If you're looking for a publicly traded real estate developer that is charging forward instead of retreating, you'll have to look far, even if you don't have to look for too long.

This morning's report out of Xinyuan Real Estate (NYSE: XIN) is a salmon flapping against the down-flowing current. Fourth-quarter revenue soared 114%, to $91.4 million. Earnings climbed 81%, before a one-time hit on its convertible stock.

Don't bother trekking out to the suburbs to find Xinyuan developments. The company is a residential homebuilder in China. Since many of that country's developers, like Shanghai Forte Land, Guangzhou R&F Properties, and New World China Land, do not trade publicly, you're just not used to hearing about the good news within the industry.

Yes, Xinyuan isn't like the residential homebuilders closer to home. It isn't walking away from land option contracts like Meritage (NYSE: MTH) did last year. It isn't selling off assets for pennies on the dollar like Lennar (NYSE: LEN) did. Don't even bother sniffing around for the stateside epidemic of inventory write-offs.

Xinyuan is actually snapping up parcels of developable land. With an economy growing at a roughly 10% annualized clip over the past few years, the nation's 1.3 billion people have a little more pocket yuan to spend.

Leisure magnets like value-minded hotelier Home Inns (Nasdaq: HMIN), travel portal Ctrip.com (Nasdaq: CTRP), and leading search engine Baidu.com (Nasdaq: BIDU) have been beneficiaries of the boom in disposable income, but people's loftier goals, like upgrading their homes, will play right into Xinyuan's open arms and open houses.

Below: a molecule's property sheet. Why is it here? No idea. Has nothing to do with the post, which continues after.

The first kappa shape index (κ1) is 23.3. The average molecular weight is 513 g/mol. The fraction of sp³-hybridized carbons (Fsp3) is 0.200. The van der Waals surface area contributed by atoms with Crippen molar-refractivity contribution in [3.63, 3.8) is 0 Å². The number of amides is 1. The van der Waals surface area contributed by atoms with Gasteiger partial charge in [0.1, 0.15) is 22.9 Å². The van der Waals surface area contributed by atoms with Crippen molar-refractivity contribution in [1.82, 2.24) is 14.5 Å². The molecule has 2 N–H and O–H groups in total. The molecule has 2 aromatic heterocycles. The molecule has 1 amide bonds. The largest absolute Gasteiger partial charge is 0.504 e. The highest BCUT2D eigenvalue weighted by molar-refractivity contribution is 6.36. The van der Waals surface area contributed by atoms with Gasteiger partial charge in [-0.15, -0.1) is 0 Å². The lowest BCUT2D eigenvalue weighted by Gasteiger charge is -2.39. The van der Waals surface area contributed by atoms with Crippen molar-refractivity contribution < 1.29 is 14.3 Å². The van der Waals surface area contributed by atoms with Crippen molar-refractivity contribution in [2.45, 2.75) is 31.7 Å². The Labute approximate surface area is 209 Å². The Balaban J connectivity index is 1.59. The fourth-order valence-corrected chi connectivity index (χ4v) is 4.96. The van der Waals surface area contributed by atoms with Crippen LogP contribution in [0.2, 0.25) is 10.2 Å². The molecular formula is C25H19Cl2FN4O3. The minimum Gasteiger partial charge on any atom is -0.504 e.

This doesn't mean that investors are overjoyed with this morning's report. The company sidestepped the issuance of near-term guidance, warning of the current regulatory market in China. "Recent austerity measures tightening the availability of credit" were cited as a detriment that could slow China's residential housing market.

Still, even a restrained China will seem like a hotbed of activity compared to the glut of unsold homes that domestic developers are watching over. And fortunate investors can buy into Xinyuan today for a lot less than the $14 a share that IPO investors shelled out nearly three months ago.

Sure, buying into China is risky, but can't the same be said of dabbling in shares of stateside homebuilders until we truly hit bottom?

Ctrip is a Motley Fool Hidden Gems stock pick, while Meritage Homes is a Motley Fool Stock Advisor newsletter recommendation. Baidu.com is a Rule Breakers selection. Which stock research service is right for you? Check out all of the Fool's services with free 30-day trial subscriptions. 

Longtime Fool contributor Rick Munarriz feels that owning a home is better than renting, but he can admire folks who are renting until housing prices dip to realistic levels. He does not own shares in any of the companies mentioned in this story. He is part of the Rule Breakers newsletter research team, seeking out tomorrow's ultimate growth stocks a day early. The Fool's disclosure policy thinks butterflies are the prettiest insects.